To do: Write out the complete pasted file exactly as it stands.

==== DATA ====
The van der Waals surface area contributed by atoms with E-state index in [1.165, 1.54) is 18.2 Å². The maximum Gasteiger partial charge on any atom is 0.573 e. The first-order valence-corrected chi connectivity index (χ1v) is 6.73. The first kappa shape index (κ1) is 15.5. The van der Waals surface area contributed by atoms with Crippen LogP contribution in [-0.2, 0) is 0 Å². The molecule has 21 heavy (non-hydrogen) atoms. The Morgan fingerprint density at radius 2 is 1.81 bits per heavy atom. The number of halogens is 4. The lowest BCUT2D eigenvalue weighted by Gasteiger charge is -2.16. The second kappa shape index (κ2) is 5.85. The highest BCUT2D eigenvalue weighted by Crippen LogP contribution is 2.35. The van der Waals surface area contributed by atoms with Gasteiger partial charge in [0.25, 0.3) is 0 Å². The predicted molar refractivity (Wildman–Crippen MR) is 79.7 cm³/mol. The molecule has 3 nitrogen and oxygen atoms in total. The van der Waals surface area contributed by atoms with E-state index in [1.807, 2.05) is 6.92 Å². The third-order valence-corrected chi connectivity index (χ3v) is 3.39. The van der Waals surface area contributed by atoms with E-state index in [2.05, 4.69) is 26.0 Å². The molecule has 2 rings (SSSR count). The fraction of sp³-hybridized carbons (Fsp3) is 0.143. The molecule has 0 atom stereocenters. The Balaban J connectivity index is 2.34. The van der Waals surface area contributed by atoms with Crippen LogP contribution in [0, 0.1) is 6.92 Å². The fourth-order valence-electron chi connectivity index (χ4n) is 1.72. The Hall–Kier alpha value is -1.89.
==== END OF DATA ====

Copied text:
The van der Waals surface area contributed by atoms with E-state index in [1.165, 1.54) is 18.2 Å². The maximum Gasteiger partial charge on any atom is 0.573 e. The first-order valence-corrected chi connectivity index (χ1v) is 6.73. The first kappa shape index (κ1) is 15.5. The van der Waals surface area contributed by atoms with Crippen LogP contribution in [-0.2, 0) is 0 Å². The molecule has 21 heavy (non-hydrogen) atoms. The Morgan fingerprint density at radius 2 is 1.81 bits per heavy atom. The number of halogens is 4. The lowest BCUT2D eigenvalue weighted by Gasteiger charge is -2.16. The second kappa shape index (κ2) is 5.85. The highest BCUT2D eigenvalue weighted by Crippen LogP contribution is 2.35. The van der Waals surface area contributed by atoms with Gasteiger partial charge in [0.25, 0.3) is 0 Å². The predicted molar refractivity (Wildman–Crippen MR) is 79.7 cm³/mol. The molecule has 3 nitrogen and oxygen atoms in total. The van der Waals surface area contributed by atoms with E-state index in [1.807, 2.05) is 6.92 Å². The third-order valence-corrected chi connectivity index (χ3v) is 3.39. The van der Waals surface area contributed by atoms with E-state index in [2.05, 4.69) is 26.0 Å². The molecule has 2 rings (SSSR count). The fraction of sp³-hybridized carbons (Fsp3) is 0.143. The molecule has 0 atom stereocenters. The Balaban J connectivity index is 2.34. The van der Waals surface area contributed by atoms with Crippen LogP contribution in [0, 0.1) is 6.92 Å². The fourth-order valence-electron chi connectivity index (χ4n) is 1.72. The Hall–Kier alpha value is -1.89.